There are RF band-pass filters which can be thought to filter out the unwanted components that are added during the RF signal travels through the channel. I've implemented a linear and a nonlinear phase band-pass filter so that the theory and the comment can be proven. The following images show the magnitude/phase and group delay responses of the linear band-pass filter.

The magnitude and phase response of the linear BPF

The group delay of the linear BPF

Next up, the regarding responses of the nonlinear phase filter is given below.

The magnitude and phase response of the nonlinear BPF

The group delay of the nonlinear phase BPF

The Hilbert transformers (filters) are kept to be the same (both exhibit linear phase spectrum along the passband) so that the independent variable is just the phase linearity of the band-pass filters. The common response of the Hilbert transformers are as follows:

The magnitude and phase spectrum of the Hilbert filters

The group delay of the Hilbert filters

The expected group delay that is going to be seen at the end of the upper branch is around 520 us. The other group delay that is going to be observed on the output signal of the lower branch is approximately 300 us. The below images shows the pulsed radar waveform and the respective envelope signals.

Cursor analysis on the upper branch output signal

Cursor analysis on the lower branch output signal

It is apparent that the nonlinearities result in a much distorted envelope which makes it relatively hard to anticipate the pulse duration. For example, if you want to measure the PRF (pulse repetition frequency) of the radar pulse, it is obvious that the yellow envelope produces much accurate results.

I hope this edit on the answer satisfies you.

  • $\begingroup$ Thanks for your detailed response. I am well aware of the group delay phenomenon. I think my question lacked some clarity, the envelope detection I am trying to do is not for amplitude demodulation or stuff like that but rather simply detecting the presence and duration of the signal at a reasonably accurate accuuracy $\endgroup$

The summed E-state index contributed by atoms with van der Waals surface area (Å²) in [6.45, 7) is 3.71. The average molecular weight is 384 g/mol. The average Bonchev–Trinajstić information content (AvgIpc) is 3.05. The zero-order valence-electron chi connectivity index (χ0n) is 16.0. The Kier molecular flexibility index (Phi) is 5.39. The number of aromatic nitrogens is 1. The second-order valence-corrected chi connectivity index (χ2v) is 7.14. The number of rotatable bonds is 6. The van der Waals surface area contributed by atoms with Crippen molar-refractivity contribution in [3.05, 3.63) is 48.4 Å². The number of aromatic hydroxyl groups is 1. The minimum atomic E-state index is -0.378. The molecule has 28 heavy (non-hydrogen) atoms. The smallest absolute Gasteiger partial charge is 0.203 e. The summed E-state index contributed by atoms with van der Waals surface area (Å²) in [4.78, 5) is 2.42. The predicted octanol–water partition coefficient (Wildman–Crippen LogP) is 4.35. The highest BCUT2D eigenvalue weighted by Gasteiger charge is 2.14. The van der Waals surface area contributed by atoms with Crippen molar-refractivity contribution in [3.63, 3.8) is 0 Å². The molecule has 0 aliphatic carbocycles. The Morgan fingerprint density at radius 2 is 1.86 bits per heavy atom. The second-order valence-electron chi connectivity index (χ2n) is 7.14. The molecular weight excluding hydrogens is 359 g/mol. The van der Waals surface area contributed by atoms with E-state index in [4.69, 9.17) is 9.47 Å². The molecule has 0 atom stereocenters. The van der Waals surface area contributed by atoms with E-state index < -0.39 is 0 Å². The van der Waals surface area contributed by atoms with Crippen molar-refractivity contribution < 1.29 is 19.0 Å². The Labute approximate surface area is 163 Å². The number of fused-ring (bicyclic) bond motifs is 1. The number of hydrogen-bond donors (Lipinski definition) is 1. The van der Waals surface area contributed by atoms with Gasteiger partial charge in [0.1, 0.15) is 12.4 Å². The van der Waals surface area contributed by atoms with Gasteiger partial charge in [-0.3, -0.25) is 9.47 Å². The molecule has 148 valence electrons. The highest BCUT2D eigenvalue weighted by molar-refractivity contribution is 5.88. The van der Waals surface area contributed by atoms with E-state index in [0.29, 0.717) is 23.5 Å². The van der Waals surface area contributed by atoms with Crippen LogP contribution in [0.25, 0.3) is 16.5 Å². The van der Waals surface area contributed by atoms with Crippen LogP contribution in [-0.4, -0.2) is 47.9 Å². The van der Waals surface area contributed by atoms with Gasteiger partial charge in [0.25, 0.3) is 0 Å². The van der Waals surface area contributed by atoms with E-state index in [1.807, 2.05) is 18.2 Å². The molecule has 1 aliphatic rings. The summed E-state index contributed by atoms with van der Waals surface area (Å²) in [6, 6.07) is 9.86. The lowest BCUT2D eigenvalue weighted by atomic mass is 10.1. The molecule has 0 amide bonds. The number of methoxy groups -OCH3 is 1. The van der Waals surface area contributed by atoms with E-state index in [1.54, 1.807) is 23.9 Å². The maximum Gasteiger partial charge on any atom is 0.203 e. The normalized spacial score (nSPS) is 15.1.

– malik12
    Commented Jun 20, 2022 at 9:00
  • $\begingroup$ @malik12 Okay, I understood. Linearity of the phase response may be, besides the shape of the wave, prominent in capturing the duration of the signal. The linear behaviour can be a good choice in determining the duration of the waveform as close to the original one as possible, especially if the signal duration is much less than a group delay amount. Otherwise, the signal may be distorted so that if the original duration is 2 ms, the output may be 5 ms long. However, if the duration is so long that the group delay is just a tiny fraction of it, the filter selection may not be that strict. $\endgroup$ Commented Jun 20, 2022 at 9:48
  • $\begingroup$ sorry for the late response and thanks for adding the detailed explanation and simulation $\endgroup$
    – malik12
    Commented Jun 23, 2022 at 17:41
  • $\begingroup$ @malik12 No problem. $\endgroup$ Commented Jun 23, 2022 at 18:15

Your Answer

By clicking “Post Your Answer”, you agree to our terms of service and acknowledge you have read our privacy policy.

Not the answer you're looking for? Browse other questions tagged or ask your own question.